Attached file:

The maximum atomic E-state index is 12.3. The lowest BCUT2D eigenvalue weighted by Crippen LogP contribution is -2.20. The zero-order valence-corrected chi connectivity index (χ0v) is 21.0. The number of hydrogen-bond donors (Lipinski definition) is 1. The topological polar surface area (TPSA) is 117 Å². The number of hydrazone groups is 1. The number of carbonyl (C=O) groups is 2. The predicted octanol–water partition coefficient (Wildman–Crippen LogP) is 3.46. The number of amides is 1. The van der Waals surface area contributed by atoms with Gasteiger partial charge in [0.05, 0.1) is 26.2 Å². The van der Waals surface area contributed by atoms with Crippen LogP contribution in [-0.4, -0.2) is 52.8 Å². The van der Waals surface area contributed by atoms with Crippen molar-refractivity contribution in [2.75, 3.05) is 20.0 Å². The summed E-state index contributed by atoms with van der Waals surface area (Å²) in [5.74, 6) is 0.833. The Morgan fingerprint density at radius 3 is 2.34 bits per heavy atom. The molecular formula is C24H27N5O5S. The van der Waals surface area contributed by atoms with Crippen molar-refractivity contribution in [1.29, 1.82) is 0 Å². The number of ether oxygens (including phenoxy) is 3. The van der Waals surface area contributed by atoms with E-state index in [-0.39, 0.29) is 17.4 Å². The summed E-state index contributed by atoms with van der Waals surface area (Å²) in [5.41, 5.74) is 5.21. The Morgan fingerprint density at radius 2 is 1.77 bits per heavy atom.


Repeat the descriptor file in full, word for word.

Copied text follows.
The maximum atomic E-state index is 12.3. The lowest BCUT2D eigenvalue weighted by Crippen LogP contribution is -2.20. The zero-order valence-corrected chi connectivity index (χ0v) is 21.0. The number of hydrogen-bond donors (Lipinski definition) is 1. The topological polar surface area (TPSA) is 117 Å². The number of hydrazone groups is 1. The number of carbonyl (C=O) groups is 2. The predicted octanol–water partition coefficient (Wildman–Crippen LogP) is 3.46. The number of amides is 1. The van der Waals surface area contributed by atoms with Gasteiger partial charge in [0.05, 0.1) is 26.2 Å². The van der Waals surface area contributed by atoms with Crippen LogP contribution in [-0.4, -0.2) is 52.8 Å². The van der Waals surface area contributed by atoms with Crippen molar-refractivity contribution in [2.75, 3.05) is 20.0 Å². The summed E-state index contributed by atoms with van der Waals surface area (Å²) in [5.74, 6) is 0.833. The Morgan fingerprint density at radius 3 is 2.34 bits per heavy atom. The molecular formula is C24H27N5O5S. The van der Waals surface area contributed by atoms with Crippen molar-refractivity contribution in [1.29, 1.82) is 0 Å². The number of ether oxygens (including phenoxy) is 3. The van der Waals surface area contributed by atoms with E-state index in [-0.39, 0.29) is 17.4 Å². The summed E-state index contributed by atoms with van der Waals surface area (Å²) in [5.41, 5.74) is 5.21. The Morgan fingerprint density at radius 2 is 1.77 bits per heavy atom.